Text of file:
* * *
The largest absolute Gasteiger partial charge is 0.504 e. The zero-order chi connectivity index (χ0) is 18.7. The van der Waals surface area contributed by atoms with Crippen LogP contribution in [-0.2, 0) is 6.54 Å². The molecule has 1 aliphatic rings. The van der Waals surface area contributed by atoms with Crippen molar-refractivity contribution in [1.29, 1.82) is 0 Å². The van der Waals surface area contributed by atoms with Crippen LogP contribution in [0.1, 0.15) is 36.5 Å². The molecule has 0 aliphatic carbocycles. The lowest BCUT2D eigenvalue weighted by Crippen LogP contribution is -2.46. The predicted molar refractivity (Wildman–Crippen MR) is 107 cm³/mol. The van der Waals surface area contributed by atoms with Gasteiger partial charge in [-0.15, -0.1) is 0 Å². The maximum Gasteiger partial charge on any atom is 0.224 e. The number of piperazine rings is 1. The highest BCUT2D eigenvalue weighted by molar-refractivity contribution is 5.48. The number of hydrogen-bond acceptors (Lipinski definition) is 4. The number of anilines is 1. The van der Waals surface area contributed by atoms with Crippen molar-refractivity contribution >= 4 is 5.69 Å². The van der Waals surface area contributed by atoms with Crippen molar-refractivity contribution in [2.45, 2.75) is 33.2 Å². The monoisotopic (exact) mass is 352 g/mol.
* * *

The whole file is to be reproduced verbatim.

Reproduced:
The largest absolute Gasteiger partial charge is 0.504 e. The zero-order chi connectivity index (χ0) is 18.7. The van der Waals surface area contributed by atoms with Crippen LogP contribution in [-0.2, 0) is 6.54 Å². The molecule has 1 aliphatic rings. The van der Waals surface area contributed by atoms with Crippen molar-refractivity contribution in [1.29, 1.82) is 0 Å². The van der Waals surface area contributed by atoms with Crippen LogP contribution in [0.1, 0.15) is 36.5 Å². The molecule has 0 aliphatic carbocycles. The lowest BCUT2D eigenvalue weighted by Crippen LogP contribution is -2.46. The predicted molar refractivity (Wildman–Crippen MR) is 107 cm³/mol. The van der Waals surface area contributed by atoms with Gasteiger partial charge in [-0.15, -0.1) is 0 Å². The maximum Gasteiger partial charge on any atom is 0.224 e. The number of piperazine rings is 1. The highest BCUT2D eigenvalue weighted by molar-refractivity contribution is 5.48. The number of hydrogen-bond acceptors (Lipinski definition) is 4. The number of anilines is 1. The van der Waals surface area contributed by atoms with Crippen molar-refractivity contribution >= 4 is 5.69 Å². The van der Waals surface area contributed by atoms with Crippen molar-refractivity contribution in [2.45, 2.75) is 33.2 Å². The monoisotopic (exact) mass is 352 g/mol.